Opposition officials say they have cut off negotiations with the government aimed at settling the country’s bitter and divisive presidential election dispute.
Opposition leader Viktor Yushchenko rejected a power-sharing proposal put forward by Prime Minister Viktor Yanukovich.
Under the deal, Mr Yushchenko would become prime minister, and the constitution would be changed to transfer some of the president’s powers to the prime minister.
Mr Yanukovich has said he would accept a new vote if allegations of fraud are proven, but he also wants new candidates, meaning he and Mr Yushchenko would not run again in a new poll.
“That is stupidity. They’re trying to prolong the agony,” said Mr Yushchenko’s press secretary.
“The name ‘Yushchenko’ and the word democracy are synonymous for many people in the Ukraine.”
The behind-the-scenes talks have been progressing alongside parliamentary debates and the Supreme Court’s consideration of opposition charges of widespread electoral fraud.
The crisis has brought hundreds of thousands of demonstrators to Kiev, where Yushchenko supporters have blocked government buildings for several days.
Opposition leaders say the demonstrations will continue until their demands are met.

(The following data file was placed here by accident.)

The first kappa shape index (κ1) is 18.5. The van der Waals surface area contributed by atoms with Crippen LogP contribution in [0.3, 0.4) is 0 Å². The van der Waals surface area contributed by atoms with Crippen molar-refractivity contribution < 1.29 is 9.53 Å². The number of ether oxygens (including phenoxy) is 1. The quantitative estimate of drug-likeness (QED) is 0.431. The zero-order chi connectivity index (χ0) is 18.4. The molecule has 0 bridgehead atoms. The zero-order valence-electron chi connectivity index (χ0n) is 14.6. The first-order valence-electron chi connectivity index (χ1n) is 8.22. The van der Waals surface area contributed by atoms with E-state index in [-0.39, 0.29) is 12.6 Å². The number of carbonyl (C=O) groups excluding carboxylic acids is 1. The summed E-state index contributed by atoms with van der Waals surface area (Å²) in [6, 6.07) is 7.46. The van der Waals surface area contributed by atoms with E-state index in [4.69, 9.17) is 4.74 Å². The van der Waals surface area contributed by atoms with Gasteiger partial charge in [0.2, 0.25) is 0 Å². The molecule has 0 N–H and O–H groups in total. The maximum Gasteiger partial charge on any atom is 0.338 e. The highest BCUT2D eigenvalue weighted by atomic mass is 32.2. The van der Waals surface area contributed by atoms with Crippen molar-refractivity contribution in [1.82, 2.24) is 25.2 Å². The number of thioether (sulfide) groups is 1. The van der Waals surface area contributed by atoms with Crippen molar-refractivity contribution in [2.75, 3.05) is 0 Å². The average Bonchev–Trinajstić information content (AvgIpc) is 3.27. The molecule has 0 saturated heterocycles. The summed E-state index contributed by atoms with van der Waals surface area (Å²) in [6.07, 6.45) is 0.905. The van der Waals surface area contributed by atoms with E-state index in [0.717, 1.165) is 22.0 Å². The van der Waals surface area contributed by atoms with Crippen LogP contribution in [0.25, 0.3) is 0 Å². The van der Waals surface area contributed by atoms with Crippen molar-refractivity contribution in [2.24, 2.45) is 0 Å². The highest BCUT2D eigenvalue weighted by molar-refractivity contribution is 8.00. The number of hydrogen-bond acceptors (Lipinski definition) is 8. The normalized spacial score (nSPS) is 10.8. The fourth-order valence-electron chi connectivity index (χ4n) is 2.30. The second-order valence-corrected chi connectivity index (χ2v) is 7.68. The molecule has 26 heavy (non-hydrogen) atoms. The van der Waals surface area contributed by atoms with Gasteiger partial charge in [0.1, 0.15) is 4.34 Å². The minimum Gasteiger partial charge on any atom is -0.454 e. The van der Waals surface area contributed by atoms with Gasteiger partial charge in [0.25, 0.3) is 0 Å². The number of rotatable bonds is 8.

The east-west standoff over Ukraine continues to harden.
EU foreign policy chief Javier Solana has arrived in Kiev in an effort to mediate.
He will be joined by Polish President Alexander Kwasniewski and Lithuanian President Valdas Adamkus.
While Russian President Vladimir Putin is sending his envoy Boris Gryzlov, warning against “foreign pressure” in defusing the crisis.
Earlier Tuesday, Ukraine’s parliament failed to pass a motion of no confidence in the government.
The decision prompted a number of opposition protesters to break through a gate at the parliament building and try to storm the session.
The incident was over quickly, and protesters — some crawling on top of each other’s shoulders — only getting as far as the lobby before being pushed back by police.
With Western observers saying the election did not meet acceptable standards of fairness, the United States and Europe have refused to recognize the results.
Meanwhile, the threat of Ukraine splitting appears to have dissipated after the eastern Donetsk region backed down from a threat to hold a referendum on self-rule.